African economies dry up with se­vere drought

The Washington Times Weekly - - Geopolitics - BY IOAN­NIS GATSIOUNIS

KAM­PALA, UGANDA | The worst drought to hit the Horn of Africa in 60 years is cre­at­ing a vast hu­man­i­tar­ian cri­sis and throw­ing the economies of the re­gion into chaos.

“Food prices have gone up [. . .] and peo­ple’s as­sets, pri­mar­ily live­stock, have gone down,” said Alun McDon­ald, a spokesman for the in­ter­na­tional char­ity Ox­fam.

The cri­sis is worst in Ethiopia, Kenya and So­ma­lia, the lat­ter be­ing the hard­est-hit coun­try in a drought af­fect­ing more than 10 mil­lion peo­ple.

The area where the three coun­tries meet has had lit­tle to no rain­fall in more than two years, and as much as 85 per­cent of each coun­try’s work­force re­lies on agri­cul­ture for their liveli­hood. The U.N. re­ported in Jan­uary that all crops in small farm­ing ar­eas in the re­gion had failed.

The price of corn in Kenya is up as much as 160 per­cent, while milk costs three times more than when the drought be­gan three years ago. Sorghum in So­ma­lia has sky­rock­eted 240 per­cent, de­priv­ing cat­tle and goat herders of a source of feed for their live­stock.

The an­i­mals are of­ten ema­ci­ated, and their value has plum­meted as much as 50 per­cent. The roads that mil­lions of So­ma­lis travel on their way to refugee camps in Kenya are lit­tered with the skele­tal re­mains of cows and camels.

The short­age of live­stock is caus­ing a rip­pling ef­fect by crip­pling the whole­sale mar­ket in the cities.

“Lots of pas­toral­ists [herders] rely on trad­ing an­i­mals for food rather than pay­ing in cash, but the terms of trade have de­creased sig­nif­i­cantly,” said Mr. McDon­ald, who is work­ing in the drought-hit ar­eas of north­east­ern Kenya.

Be­fore the drought, a herder would get about 100 pounds of corn for one goat. Now, he is get­ting about half that amount. Camels in some ru­ral parts of Kenya also are worth about half of their value, Mr. McDon­ald said.

The drought also is wreck­ing Kenya’s tea and cof­fee busi­nesses. The Tea Board of Kenya ex­pects a 12 per­cent fall in prices, while cof­fee grow­ers who sup­ply com­pa­nies such as Star­bucks fear a de­cline in ex­ports of 27 per­cent. Kenya re­lies on agri­cul­ture for about 25 per­cent of its $32 bil­lion econ­omy.

Prices for food and non­al­co­holic drinks are up 22.5 per­cent in Kenya, and trans­porta­tion costs have soared by 22.7 per­cent.

In Ethiopia, the an­nual in­fla­tion rate hit 38 per­cent in June, threat­en­ing an econ­omy that de­pends on agri­cul­ture for 43 per­cent of its $30 bil­lion gross do­mes­tic prod­uct.

So­ma­lia has been the most dev­as­tated by the drought, with tens of thou­sands mak­ing a des­per­ate month­long march to an over­crowded refugee camp in Kenya.

The coun­try also is be­set by al-Shabab, an Is­lamist ter­ror­ist gang that un­til re­cently has re­fused to al­low for­eign aid work­ers into the ar­eas it con­trols. So­ma­lia has lacked a func­tion­ing gov­ern­ment for about 20 years.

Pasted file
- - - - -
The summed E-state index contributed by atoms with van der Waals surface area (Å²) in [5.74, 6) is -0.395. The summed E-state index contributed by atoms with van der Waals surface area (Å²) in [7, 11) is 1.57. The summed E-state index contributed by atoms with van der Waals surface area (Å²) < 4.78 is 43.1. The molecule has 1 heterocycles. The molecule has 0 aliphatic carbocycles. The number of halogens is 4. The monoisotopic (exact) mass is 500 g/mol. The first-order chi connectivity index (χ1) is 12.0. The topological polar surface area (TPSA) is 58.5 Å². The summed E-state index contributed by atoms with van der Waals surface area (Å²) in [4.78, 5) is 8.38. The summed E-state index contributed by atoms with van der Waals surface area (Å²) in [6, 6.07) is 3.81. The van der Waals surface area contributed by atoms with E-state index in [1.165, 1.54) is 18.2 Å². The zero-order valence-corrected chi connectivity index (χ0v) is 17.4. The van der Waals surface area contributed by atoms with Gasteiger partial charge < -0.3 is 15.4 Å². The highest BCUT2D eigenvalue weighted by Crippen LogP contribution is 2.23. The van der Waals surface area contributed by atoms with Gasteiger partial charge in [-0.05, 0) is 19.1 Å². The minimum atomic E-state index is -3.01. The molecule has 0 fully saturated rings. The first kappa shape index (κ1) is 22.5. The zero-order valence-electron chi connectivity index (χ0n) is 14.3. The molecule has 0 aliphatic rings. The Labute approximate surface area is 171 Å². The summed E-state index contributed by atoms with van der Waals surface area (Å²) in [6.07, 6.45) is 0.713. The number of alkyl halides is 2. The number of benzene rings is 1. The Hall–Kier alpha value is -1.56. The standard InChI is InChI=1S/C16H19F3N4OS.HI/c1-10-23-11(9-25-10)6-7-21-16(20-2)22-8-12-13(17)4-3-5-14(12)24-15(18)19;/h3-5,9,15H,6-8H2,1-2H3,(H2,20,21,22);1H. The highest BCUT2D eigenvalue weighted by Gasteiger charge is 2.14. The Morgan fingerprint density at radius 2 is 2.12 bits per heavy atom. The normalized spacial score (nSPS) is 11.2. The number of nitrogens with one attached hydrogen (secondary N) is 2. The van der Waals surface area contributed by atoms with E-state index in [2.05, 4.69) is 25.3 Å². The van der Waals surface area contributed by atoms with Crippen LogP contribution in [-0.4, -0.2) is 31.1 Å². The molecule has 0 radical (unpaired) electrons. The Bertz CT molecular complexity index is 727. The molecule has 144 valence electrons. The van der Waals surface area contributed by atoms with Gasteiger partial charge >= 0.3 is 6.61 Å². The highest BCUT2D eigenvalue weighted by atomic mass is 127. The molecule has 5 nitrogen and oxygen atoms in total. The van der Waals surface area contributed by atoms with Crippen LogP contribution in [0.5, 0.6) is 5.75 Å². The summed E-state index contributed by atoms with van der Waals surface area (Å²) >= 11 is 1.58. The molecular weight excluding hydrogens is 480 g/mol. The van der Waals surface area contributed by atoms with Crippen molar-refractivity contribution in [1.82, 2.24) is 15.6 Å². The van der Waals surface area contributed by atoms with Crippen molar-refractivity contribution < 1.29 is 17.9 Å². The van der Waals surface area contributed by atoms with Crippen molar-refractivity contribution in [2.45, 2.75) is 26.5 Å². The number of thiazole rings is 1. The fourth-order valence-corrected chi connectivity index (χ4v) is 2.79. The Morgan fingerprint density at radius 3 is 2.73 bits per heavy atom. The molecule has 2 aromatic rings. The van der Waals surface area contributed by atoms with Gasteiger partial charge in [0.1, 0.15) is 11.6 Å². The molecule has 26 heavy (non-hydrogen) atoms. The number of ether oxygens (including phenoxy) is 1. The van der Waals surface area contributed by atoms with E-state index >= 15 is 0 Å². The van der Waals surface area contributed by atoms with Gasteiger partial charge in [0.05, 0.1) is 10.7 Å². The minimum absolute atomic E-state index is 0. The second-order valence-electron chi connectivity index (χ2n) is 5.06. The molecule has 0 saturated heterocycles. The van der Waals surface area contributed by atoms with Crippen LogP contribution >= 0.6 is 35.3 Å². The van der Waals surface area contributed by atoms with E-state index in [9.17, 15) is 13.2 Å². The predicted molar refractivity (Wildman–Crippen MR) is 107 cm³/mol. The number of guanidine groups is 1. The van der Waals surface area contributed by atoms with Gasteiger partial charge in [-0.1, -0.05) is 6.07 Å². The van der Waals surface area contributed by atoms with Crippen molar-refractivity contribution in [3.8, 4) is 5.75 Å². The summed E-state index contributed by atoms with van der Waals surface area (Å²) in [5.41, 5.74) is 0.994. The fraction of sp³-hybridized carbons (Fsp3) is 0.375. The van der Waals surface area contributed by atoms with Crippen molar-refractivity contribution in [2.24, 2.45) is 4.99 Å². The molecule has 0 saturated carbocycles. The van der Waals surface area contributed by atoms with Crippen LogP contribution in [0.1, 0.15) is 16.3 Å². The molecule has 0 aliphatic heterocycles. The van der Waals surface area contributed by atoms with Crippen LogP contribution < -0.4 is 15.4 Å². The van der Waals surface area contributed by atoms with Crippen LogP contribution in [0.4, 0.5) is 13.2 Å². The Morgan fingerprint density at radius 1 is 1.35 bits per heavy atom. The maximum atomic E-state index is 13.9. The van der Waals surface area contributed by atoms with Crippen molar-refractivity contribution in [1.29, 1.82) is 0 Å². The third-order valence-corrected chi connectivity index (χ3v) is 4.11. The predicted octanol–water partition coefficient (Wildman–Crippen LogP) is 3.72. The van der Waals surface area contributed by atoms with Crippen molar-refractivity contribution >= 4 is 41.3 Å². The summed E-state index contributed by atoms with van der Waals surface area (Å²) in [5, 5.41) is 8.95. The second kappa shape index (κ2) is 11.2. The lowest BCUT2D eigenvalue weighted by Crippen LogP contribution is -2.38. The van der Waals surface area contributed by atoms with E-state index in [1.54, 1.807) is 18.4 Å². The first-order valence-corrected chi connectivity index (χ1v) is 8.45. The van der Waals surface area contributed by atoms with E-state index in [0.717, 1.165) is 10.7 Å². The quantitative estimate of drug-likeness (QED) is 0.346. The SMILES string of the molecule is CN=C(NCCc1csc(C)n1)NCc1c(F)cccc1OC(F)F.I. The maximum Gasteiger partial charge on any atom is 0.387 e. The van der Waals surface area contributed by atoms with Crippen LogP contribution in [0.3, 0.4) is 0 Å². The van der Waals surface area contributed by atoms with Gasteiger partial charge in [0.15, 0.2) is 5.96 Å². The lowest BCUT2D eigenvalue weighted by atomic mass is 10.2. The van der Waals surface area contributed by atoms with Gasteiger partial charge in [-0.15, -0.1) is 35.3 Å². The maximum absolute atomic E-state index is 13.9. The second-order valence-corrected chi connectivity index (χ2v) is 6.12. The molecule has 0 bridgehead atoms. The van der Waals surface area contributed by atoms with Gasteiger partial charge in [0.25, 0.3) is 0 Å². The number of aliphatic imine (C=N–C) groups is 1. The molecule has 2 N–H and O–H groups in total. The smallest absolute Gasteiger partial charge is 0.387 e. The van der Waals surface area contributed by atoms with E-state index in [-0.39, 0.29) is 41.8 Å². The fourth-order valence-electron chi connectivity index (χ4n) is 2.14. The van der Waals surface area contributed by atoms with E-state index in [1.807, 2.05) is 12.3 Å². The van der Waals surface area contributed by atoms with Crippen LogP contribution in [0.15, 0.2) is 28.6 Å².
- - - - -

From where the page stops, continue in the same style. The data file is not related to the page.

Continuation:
“I be­lieve So­ma­lia rep­re­sents the worst hu­man­i­tar­ian disas­ter in the world,” said An­to­nio Gut­ter­res, di­rec­tor of the U.N. refugee agency, af­ter re­turn­ing from the re­gion over the July 16-17 week­end.

Mark Bow­den, the top U.N. of­fi­cial in charge of hu­man­i­tar­ian aid in So­ma­lia, said Tues­day that some south­ern parts of the coun­try are suf­fer­ing from famine, the Associated Press re­ported.

Famine is of­fi­cially de­fined as when two adults or four chil­dren per 10,000 peo­ple die of hunger each day and a third of chil­dren are acutely mal­nour­ished.

Mr. Bow­den said that, in some ar­eas of So­ma­lia, six peo­ple a day are dy­ing and more than half of the chil­dren are acutely mal­nour­ished, the AP re­ported.

The eco­nomic up­heaval in Ethiopia, Kenya and So­ma­lia is ex­pected to cause fi­nan­cial dis­rup­tion as far away as Uganda, which is feel­ing the lack of rain.

Uganda’s Fi­nance Min­istry last month pre­dicted an an­nual growth rate of 6.3 per­cent, slightly lower than its pre­vi­ous fore­cast of 6.4. But the min­istry ex­pects a 15.8 per­cent de­cline in cash crops such as cof­fee, cot­ton and sugar cane.

Jare Osoro, a se­nior re­search econ­o­mist at the East African De­vel­op­ment Bank in Kam­pala, said the fate of the live­stock herders is linked to the in­dus­tri­al­ized coun­tries in other parts of Africa.

“Be­cause so much of their live­stock has been dec­i­mated, the liveli­hoods of the whole­salers they sell to are be­ing af­fected,” he said.

Mr. Osoro also wor­ried about in­fla­tionar y pres­sures on Uganda be­cause of an in­creased de­mand for Ugan­dan goods from coun­tries hit hard­est by the drought.


DES­PER­ATE: Mem­bers of Rage Mo­hamed’s fam­ily are over­taken by a dust storm as they try to build a makeshift shel­ter on the out­skirts of the world’s largest refugee camp in Dadaab, Kenya this month. It took the 15-mem­ber fam­ily five days to walk to the camp from their drought-stricken home in So­ma­lia.

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